Libraries Saving America: The TSLAC Road Trip to San Angelo

This week the Texas State Library and Archives Commission will hold its regularly scheduled meeting at the beautiful new Stephens (Tom Green County) Central Library in San Angelo. Each fall, the commission meets in a different location around the state. Last year, the commission met at the Lamar University Library in Beaumont, and two years ago in Rio Grande City, home of the Starr County Library.

Our commission—a seven member governing board comprised of citizens from across the state appointed by the Governor—likes to meet in different locations so that members can observe library operations first hand, and meet and be accessible to local and state officials, the public, librarians and library supporters.

By meeting in San Angelo, the Commission will have the opportunity to visit not only the Stephens library, but the Porter Henderson Library at Angelo State library, the West Texas Collection archives, and the San Angelo Data Center.

While in San Angelo, the commission will present a ceremonial grant check to the Tom Green County Library for $80,000 for two creative projects. Of this amount, $75,000 will fund STEAM Central, an innovative technology program that will create a new makerspace area in the library where young people can come to explore, experiment, and learn vital science, technology, engineering, arts and math skills that will help them be competitive in our high-tech economy.

In conjunction with our meeting in San Angelo, Jaclyn Owusu, Public Awareness Coordinator in our Talking Book Program, will be meeting with various individuals and organizations to spread the word about the books and information that make available free of charge to Texans who cannot read standard print due to a visual or physical disability.

In advance of our visit, the San Angelo Standard-Times ran an article last week that I wrote to call attention to the important role that libraries play in our society. I made the case that in our deeply divided country where there is little agreement anything, Americans are in agreement that libraries are a key resource for early learning, workforce, technology, and much more. While Americans are mistrustful of government, they trust the information they receive from libraries. And at a time when Americans are tribal and wary of one another, they are comfortable coming together to interact with one another in the safe environment of the library.

In this way, I have argued, that libraries may be in a unique position to help heal the deep divisions in our society and help connect people with each other and the resources they need for their individual goals, and to develop strong, vibrant, resilient communities.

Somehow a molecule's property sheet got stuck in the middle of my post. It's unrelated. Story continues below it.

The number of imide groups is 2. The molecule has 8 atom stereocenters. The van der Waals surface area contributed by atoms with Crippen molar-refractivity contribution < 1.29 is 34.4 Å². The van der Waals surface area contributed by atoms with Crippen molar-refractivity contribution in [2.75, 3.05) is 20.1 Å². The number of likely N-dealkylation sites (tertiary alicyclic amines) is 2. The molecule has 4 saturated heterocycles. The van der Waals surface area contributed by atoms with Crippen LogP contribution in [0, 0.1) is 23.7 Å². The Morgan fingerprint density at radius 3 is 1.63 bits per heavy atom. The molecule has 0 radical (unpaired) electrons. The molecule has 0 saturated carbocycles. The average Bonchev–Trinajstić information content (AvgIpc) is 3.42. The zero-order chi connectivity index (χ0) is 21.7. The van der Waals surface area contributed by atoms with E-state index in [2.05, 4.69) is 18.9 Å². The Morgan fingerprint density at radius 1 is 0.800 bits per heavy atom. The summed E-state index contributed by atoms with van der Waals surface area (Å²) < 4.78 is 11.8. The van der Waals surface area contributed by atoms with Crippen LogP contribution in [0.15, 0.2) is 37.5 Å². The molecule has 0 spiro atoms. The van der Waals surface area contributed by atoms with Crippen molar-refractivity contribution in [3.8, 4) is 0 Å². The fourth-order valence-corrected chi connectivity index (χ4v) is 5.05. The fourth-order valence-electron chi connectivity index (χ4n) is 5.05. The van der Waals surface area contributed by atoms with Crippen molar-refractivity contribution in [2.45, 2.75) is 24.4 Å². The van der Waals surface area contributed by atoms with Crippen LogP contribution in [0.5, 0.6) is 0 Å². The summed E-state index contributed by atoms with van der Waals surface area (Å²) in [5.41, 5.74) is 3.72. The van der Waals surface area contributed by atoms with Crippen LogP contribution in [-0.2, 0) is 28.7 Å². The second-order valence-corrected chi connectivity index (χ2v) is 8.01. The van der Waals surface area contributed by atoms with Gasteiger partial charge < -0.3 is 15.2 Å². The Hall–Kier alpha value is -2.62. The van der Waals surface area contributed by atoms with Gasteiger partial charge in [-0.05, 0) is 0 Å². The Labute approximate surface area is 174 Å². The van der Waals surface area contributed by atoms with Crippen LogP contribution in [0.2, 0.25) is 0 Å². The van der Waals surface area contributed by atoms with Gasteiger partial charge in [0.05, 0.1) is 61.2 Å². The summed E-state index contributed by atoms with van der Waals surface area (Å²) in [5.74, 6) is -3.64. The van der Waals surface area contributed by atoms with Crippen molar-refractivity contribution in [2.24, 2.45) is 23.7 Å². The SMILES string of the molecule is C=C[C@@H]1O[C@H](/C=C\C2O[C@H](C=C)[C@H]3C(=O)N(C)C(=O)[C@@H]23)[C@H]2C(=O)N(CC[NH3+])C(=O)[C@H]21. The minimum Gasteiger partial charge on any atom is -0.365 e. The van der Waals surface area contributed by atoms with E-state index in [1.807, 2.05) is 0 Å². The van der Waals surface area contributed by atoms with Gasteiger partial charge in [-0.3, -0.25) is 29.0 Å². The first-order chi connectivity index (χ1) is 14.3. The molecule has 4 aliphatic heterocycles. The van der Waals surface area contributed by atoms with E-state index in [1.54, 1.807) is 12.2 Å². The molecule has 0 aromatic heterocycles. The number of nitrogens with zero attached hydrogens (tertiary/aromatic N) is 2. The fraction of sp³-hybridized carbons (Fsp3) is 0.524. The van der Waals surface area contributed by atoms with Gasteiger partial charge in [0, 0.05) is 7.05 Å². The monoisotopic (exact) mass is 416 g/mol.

Can libraries save America? The answer is yes and the effort is already afoot in San Angelo and hundreds of other communities across Texas and the nation. We need to acknowledge it and get to work. Our country needs us.

“Find Country’s Answers in the Library,” San Angelo Standard-Times.

October is Archives Month–Let’s Celebrate!

October is Archives Month and there is a lot going on.

Last week the Austin City Council held a ceremony to proclaim that October is Archives Month, celebrating the value of archival collections to preserving and making available the records of our shared heritage. We were glad to have members of our Texas Historical Resources Advisory Board on hand to attend the event. The THRAB is comprised with experts from across Texas who advise the State Archivist, Jelain Chubb, on matters relating the archival collections of TSLAC and in other archives across the state.

2016-aris-archives-month-poster-proof-08-08Each year, TSLAC produces an Archives Month poster to share with other libraries and archives across Texas and the nation. This year’s poster (pictured at left)—“Archives Have the Answers! You Provide the Questions”—celebrates the important role that archives and libraries play in making historical records available to researchers and the general public. These collections are a source of information that Texans use every day to “unlock stories of the past,” including genealogies, social narratives, and community history.

On Sunday, October 16, TSLAC will again be attending the Austin Archives Bazaar to be held from 2 to 6:00 p.m. at Saengerrunde Hall, 1607 San Jacinto Boulevard in Austin. The event provides an opportunity for attendees to learn about the many resources and services to be found at Austin-area archives. Similar events are held in other cities in Texas and across the country during Texas and American Archives Month.

And at TSLAC, we continue to seek ways to extend the value of our collections and make them more accessible to the public. Our project, the Texas Digital Archive, launched early this year, continues to grow and expand, with ever increasing collections of digital archival materials added every week. Over the coming months and years, the Texas Digital Archive will continue to grow and become an ever-more useful repository of the digital archives of Texas state government. We hope you will visit the TDA today to see what is new and continue to return to see what is added.

We urge you to celebrate Texas Archives Month by visiting our agency to start your genealogy research, carry on your research, or even just visit our fascinating lobby exhibit on the history of Texas parks and their creation by the Civilian Conservation Corps in the 1930s. Or visit an archive near you to discover the wonderful range of information and services available in Texas archives.

For more events during Texas Archives Month and ways you can celebrate, visit

Please visit the Texas Digital Archive at:

For more on American Archives Month, visit